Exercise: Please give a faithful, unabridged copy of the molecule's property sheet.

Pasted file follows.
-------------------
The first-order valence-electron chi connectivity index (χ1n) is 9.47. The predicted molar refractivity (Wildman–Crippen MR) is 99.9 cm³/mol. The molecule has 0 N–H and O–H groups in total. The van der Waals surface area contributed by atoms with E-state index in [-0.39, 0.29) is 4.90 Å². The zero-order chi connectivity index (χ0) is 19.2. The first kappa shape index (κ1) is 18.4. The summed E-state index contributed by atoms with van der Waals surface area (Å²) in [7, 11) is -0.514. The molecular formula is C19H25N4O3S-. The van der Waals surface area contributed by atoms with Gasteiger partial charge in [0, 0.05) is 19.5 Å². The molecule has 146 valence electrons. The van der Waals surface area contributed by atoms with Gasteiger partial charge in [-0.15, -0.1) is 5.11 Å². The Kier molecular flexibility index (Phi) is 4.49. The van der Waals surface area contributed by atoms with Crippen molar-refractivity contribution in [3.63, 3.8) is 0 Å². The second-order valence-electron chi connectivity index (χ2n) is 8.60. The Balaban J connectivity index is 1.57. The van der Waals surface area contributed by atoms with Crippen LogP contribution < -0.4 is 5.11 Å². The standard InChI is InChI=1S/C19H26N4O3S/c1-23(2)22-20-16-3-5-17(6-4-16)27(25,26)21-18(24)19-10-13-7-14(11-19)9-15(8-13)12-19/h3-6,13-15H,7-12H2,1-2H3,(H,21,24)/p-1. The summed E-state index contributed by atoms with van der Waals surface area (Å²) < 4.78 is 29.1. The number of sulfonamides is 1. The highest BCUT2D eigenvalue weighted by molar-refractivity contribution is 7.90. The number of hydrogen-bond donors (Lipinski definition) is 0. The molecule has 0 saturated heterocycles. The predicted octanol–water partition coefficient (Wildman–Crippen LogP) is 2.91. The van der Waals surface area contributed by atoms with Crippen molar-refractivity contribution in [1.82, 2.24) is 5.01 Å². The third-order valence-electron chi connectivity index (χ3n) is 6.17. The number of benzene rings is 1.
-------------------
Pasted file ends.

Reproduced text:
The first-order valence-electron chi connectivity index (χ1n) is 9.47. The predicted molar refractivity (Wildman–Crippen MR) is 99.9 cm³/mol. The molecule has 0 N–H and O–H groups in total. The van der Waals surface area contributed by atoms with E-state index in [-0.39, 0.29) is 4.90 Å². The zero-order chi connectivity index (χ0) is 19.2. The first kappa shape index (κ1) is 18.4. The summed E-state index contributed by atoms with van der Waals surface area (Å²) in [7, 11) is -0.514. The molecular formula is C19H25N4O3S-. The van der Waals surface area contributed by atoms with Gasteiger partial charge in [0, 0.05) is 19.5 Å². The molecule has 146 valence electrons. The van der Waals surface area contributed by atoms with Gasteiger partial charge in [-0.15, -0.1) is 5.11 Å². The Kier molecular flexibility index (Phi) is 4.49. The van der Waals surface area contributed by atoms with Crippen molar-refractivity contribution in [3.63, 3.8) is 0 Å². The second-order valence-electron chi connectivity index (χ2n) is 8.60. The Balaban J connectivity index is 1.57. The van der Waals surface area contributed by atoms with Crippen LogP contribution < -0.4 is 5.11 Å². The standard InChI is InChI=1S/C19H26N4O3S/c1-23(2)22-20-16-3-5-17(6-4-16)27(25,26)21-18(24)19-10-13-7-14(11-19)9-15(8-13)12-19/h3-6,13-15H,7-12H2,1-2H3,(H,21,24)/p-1. The summed E-state index contributed by atoms with van der Waals surface area (Å²) < 4.78 is 29.1. The number of sulfonamides is 1. The highest BCUT2D eigenvalue weighted by molar-refractivity contribution is 7.90. The number of hydrogen-bond donors (Lipinski definition) is 0. The molecule has 0 saturated heterocycles. The predicted octanol–water partition coefficient (Wildman–Crippen LogP) is 2.91. The van der Waals surface area contributed by atoms with Crippen molar-refractivity contribution in [1.82, 2.24) is 5.01 Å². The third-order valence-electron chi connectivity index (χ3n) is 6.17. The number of benzene rings is 1.